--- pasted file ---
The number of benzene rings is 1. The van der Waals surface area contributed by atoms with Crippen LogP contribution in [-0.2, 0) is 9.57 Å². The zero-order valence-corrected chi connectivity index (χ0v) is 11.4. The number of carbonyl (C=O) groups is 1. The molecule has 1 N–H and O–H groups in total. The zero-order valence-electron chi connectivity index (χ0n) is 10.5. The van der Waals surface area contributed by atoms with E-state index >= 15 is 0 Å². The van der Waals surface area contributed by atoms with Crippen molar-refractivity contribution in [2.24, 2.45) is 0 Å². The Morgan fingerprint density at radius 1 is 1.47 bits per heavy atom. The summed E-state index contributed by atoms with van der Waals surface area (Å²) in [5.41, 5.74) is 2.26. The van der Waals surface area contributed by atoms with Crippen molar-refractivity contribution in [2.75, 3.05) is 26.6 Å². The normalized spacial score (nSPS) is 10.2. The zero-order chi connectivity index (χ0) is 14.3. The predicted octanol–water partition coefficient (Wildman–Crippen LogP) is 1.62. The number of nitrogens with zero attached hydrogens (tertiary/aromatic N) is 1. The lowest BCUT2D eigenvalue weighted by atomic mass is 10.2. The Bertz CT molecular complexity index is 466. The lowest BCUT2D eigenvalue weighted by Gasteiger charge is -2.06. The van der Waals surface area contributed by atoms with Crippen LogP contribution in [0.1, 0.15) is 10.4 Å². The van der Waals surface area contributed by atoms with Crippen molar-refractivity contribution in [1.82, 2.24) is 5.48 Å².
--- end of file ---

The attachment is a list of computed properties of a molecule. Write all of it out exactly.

The number of benzene rings is 1. The van der Waals surface area contributed by atoms with Crippen LogP contribution in [-0.2, 0) is 9.57 Å². The zero-order valence-corrected chi connectivity index (χ0v) is 11.4. The number of carbonyl (C=O) groups is 1. The molecule has 1 N–H and O–H groups in total. The zero-order valence-electron chi connectivity index (χ0n) is 10.5. The van der Waals surface area contributed by atoms with E-state index >= 15 is 0 Å². The van der Waals surface area contributed by atoms with Crippen molar-refractivity contribution in [2.24, 2.45) is 0 Å². The Morgan fingerprint density at radius 1 is 1.47 bits per heavy atom. The summed E-state index contributed by atoms with van der Waals surface area (Å²) in [5.41, 5.74) is 2.26. The van der Waals surface area contributed by atoms with Crippen molar-refractivity contribution in [2.75, 3.05) is 26.6 Å². The normalized spacial score (nSPS) is 10.2. The zero-order chi connectivity index (χ0) is 14.3. The predicted octanol–water partition coefficient (Wildman–Crippen LogP) is 1.62. The number of nitrogens with zero attached hydrogens (tertiary/aromatic N) is 1. The lowest BCUT2D eigenvalue weighted by atomic mass is 10.2. The Bertz CT molecular complexity index is 466. The lowest BCUT2D eigenvalue weighted by Gasteiger charge is -2.06. The van der Waals surface area contributed by atoms with Crippen LogP contribution in [0.1, 0.15) is 10.4 Å². The van der Waals surface area contributed by atoms with Crippen molar-refractivity contribution in [1.82, 2.24) is 5.48 Å².